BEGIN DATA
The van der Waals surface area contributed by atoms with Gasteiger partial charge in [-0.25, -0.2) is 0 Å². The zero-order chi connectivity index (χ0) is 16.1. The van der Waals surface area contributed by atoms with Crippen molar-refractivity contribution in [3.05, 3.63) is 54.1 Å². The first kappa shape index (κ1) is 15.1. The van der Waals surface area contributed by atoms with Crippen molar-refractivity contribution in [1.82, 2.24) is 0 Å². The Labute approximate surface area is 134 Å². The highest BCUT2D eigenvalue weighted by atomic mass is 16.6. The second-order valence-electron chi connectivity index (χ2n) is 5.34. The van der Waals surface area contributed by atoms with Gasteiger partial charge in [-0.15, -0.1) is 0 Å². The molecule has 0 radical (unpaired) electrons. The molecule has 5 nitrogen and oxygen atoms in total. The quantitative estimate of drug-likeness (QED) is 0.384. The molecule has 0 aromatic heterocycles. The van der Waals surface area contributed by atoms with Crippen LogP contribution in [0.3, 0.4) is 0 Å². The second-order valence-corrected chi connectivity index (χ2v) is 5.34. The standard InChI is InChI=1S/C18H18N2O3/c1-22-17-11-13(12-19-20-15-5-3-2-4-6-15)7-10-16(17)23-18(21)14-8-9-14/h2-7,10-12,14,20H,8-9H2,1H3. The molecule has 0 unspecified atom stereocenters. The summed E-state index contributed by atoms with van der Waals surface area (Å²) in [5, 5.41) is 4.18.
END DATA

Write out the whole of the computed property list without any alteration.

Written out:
The van der Waals surface area contributed by atoms with Gasteiger partial charge in [-0.25, -0.2) is 0 Å². The zero-order chi connectivity index (χ0) is 16.1. The van der Waals surface area contributed by atoms with Crippen molar-refractivity contribution in [3.05, 3.63) is 54.1 Å². The first kappa shape index (κ1) is 15.1. The van der Waals surface area contributed by atoms with Crippen molar-refractivity contribution in [1.82, 2.24) is 0 Å². The Labute approximate surface area is 134 Å². The highest BCUT2D eigenvalue weighted by atomic mass is 16.6. The second-order valence-electron chi connectivity index (χ2n) is 5.34. The van der Waals surface area contributed by atoms with Gasteiger partial charge in [-0.15, -0.1) is 0 Å². The molecule has 0 radical (unpaired) electrons. The molecule has 5 nitrogen and oxygen atoms in total. The quantitative estimate of drug-likeness (QED) is 0.384. The molecule has 0 aromatic heterocycles. The van der Waals surface area contributed by atoms with Crippen LogP contribution in [0.3, 0.4) is 0 Å². The second-order valence-corrected chi connectivity index (χ2v) is 5.34. The standard InChI is InChI=1S/C18H18N2O3/c1-22-17-11-13(12-19-20-15-5-3-2-4-6-15)7-10-16(17)23-18(21)14-8-9-14/h2-7,10-12,14,20H,8-9H2,1H3. The molecule has 0 unspecified atom stereocenters. The summed E-state index contributed by atoms with van der Waals surface area (Å²) in [5, 5.41) is 4.18.